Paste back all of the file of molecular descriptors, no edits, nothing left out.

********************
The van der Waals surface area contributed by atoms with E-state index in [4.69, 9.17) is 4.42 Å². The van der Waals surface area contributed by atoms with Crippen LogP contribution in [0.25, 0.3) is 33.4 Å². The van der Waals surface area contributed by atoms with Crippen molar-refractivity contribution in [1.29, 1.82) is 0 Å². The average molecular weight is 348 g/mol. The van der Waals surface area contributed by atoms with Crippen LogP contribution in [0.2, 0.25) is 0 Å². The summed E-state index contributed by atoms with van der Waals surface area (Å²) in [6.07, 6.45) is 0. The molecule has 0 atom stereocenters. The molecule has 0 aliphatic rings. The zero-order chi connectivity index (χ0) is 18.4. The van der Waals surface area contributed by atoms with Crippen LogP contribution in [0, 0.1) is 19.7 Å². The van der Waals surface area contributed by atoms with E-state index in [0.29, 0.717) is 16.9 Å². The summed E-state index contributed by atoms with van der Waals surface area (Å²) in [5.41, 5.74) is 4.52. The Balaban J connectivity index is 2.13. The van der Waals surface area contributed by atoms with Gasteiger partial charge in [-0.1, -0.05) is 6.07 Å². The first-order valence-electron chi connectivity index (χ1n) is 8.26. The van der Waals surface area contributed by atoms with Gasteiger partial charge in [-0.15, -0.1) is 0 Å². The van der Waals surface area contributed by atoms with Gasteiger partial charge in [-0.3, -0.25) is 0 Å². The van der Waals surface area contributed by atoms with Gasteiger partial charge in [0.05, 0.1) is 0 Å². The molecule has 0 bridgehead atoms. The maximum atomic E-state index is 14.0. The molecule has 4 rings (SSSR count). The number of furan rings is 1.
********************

The van der Waals surface area contributed by atoms with E-state index in [4.69, 9.17) is 4.42 Å². The van der Waals surface area contributed by atoms with Crippen LogP contribution in [0.25, 0.3) is 33.4 Å². The van der Waals surface area contributed by atoms with Crippen molar-refractivity contribution in [1.29, 1.82) is 0 Å². The average molecular weight is 348 g/mol. The van der Waals surface area contributed by atoms with Crippen LogP contribution in [0.2, 0.25) is 0 Å². The summed E-state index contributed by atoms with van der Waals surface area (Å²) in [6.07, 6.45) is 0. The molecule has 0 atom stereocenters. The molecule has 0 aliphatic rings. The zero-order chi connectivity index (χ0) is 18.4. The van der Waals surface area contributed by atoms with Crippen LogP contribution in [0, 0.1) is 19.7 Å². The van der Waals surface area contributed by atoms with E-state index in [0.29, 0.717) is 16.9 Å². The summed E-state index contributed by atoms with van der Waals surface area (Å²) in [5.41, 5.74) is 4.52. The Balaban J connectivity index is 2.13. The van der Waals surface area contributed by atoms with Gasteiger partial charge in [-0.1, -0.05) is 6.07 Å². The first-order valence-electron chi connectivity index (χ1n) is 8.26. The van der Waals surface area contributed by atoms with Gasteiger partial charge in [-0.15, -0.1) is 0 Å². The van der Waals surface area contributed by atoms with Gasteiger partial charge in [-0.3, -0.25) is 0 Å². The van der Waals surface area contributed by atoms with Gasteiger partial charge in [0.05, 0.1) is 0 Å². The molecule has 0 bridgehead atoms. The maximum atomic E-state index is 14.0. The molecule has 4 rings (SSSR count). The number of furan rings is 1.